The methods of making pure fruit flavors are simple and well understood, and most carbonators can obtain the genuine article if they wish to. There is no necessity for using artificial flavors. It is true that they "go farther," and that many who indulge in the effervescent drink cannot distinguish between the real and the artificial goods; but there are many others to whom these imitations are distasteful. But, after all, the chief objection to these artificial essences lies in the fact that they are imitations. When a customer calls for straw-berry "pop," birch beer, etc., it is supposable that he knows what he wants; and, if he fails to get the genuine article, it is not strange that he resents the substitution. It is known that many persons judge of the character and the wholesomeness of a carbonator's goods, for want of a better standard, by those little things which often seem trivial. The argument is, that a man who substitutes in one case, might, with equal facility, palm off something else. While, in many instances, the facts do not warrant this conclusion, we think that it is safer at all times, and really more profitable, to keep the products of the bottling establishments up to the very highest requirements of the most discriminating purchasers. However, where a cheap product is required, artificial fruit essences will answer. Below we shall append Formulae of the known fruit flavors as they are manufactured and sold in the United States and Europe for the purpose of giving the respective flavors to syrup, candies, ice-creams, liquors and perfumes. They are prepared in various strengths, according to the intensity of flavor desired. As explained on a preceding page, small quantities of these ethers or artificial fruit essences can be introduced into the true fruit flavors to develop and animate their aroma.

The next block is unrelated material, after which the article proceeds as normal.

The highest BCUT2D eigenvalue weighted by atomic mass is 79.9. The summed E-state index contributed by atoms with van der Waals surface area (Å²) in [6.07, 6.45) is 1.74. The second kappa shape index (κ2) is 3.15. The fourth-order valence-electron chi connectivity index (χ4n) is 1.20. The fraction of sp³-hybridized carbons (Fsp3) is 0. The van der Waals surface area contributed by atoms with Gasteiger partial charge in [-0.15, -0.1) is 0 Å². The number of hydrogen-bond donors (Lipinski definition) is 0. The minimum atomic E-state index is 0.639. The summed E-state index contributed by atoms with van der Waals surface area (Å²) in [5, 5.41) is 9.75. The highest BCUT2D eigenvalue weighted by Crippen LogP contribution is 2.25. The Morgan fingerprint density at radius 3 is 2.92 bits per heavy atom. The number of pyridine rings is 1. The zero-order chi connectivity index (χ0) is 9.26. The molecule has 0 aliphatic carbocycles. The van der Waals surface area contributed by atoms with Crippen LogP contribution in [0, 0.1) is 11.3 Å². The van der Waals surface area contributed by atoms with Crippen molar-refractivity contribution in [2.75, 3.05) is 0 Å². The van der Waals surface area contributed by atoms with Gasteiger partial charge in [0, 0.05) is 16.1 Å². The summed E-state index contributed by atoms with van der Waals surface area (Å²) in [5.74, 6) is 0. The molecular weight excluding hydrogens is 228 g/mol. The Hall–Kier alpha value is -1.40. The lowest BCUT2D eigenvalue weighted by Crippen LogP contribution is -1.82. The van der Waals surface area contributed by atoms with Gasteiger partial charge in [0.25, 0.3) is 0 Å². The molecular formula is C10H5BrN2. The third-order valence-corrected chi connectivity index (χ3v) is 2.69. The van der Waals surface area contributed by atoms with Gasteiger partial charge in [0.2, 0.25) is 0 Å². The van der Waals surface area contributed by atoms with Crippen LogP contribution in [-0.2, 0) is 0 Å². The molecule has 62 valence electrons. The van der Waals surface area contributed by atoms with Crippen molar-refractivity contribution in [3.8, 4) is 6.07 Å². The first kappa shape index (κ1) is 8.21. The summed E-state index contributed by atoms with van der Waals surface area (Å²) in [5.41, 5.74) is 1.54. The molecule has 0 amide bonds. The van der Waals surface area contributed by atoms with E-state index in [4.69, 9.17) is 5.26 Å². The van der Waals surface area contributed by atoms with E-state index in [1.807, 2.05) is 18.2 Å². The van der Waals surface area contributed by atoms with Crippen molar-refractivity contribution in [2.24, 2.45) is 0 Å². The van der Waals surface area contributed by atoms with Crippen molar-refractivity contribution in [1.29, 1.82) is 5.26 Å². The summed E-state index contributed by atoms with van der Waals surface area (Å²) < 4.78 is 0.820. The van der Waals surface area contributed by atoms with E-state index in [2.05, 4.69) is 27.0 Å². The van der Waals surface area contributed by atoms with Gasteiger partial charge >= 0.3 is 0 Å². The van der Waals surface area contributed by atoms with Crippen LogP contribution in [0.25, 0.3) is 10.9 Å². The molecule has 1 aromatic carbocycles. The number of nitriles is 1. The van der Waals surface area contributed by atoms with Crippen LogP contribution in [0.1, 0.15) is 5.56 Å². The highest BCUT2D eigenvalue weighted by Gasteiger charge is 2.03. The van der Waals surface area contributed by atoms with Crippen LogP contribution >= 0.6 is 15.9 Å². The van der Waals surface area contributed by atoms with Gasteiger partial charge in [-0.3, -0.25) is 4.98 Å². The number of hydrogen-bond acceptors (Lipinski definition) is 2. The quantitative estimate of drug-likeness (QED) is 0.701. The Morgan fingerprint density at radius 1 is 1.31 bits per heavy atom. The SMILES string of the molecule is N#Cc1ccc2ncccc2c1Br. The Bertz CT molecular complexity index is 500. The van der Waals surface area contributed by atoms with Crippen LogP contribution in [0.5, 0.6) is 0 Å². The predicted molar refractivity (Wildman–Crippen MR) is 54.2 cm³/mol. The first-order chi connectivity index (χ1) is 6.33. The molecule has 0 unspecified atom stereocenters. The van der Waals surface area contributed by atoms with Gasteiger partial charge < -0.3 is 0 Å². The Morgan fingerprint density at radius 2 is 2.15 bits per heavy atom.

It will be seen that in many cases small quantities of acid are employed. They, although not absolutely needed, develop the flavor more like that of the natural fruits. In these cases the proportions mentioned refer to a cold concentrated solution of the acid in alcohol. The chloroform and the aldehyd are added to increase the strength of the aroma, but may also be omitted without any serious detriment to the flavor. The alcohol used to dissolve the ethers should be of 95 per cent., and be entirely free from fusel oil. Some of the Formulae, as for strawberry, raspberry, pineapple, etc., are improved by the addition of a strong tineture of orris root.1 One to two drachms of artificial fruit essences should be sufficient to flavor one United States gallon of syrup. If of commercial products more is required, they are not as concentrated as set forth in the appended Formulae.
The components are various kinds of ethers, as we have already stated. Their manufacture requires considerable chemical knowledge and special apparatus, and should not be attempted by non-chemists. Any reliable wholesale drug-house will furnish them in a state approaching purity as near as possible, and all the bottlers' supply houses will furnish all the combined ethers, or the ready-made artificial fruit essences. The ethers must be kept in well-stoppered bottles in a cool room, as they readily evaporate and expand at any rise of temperature, thus endangering the bottle. To describe the manufacture of all ethers and acids required is beyond the scope of this work, and would require a separate treatise. However, in order to make the bottler familiar with the principles of their manufacture, we append the following: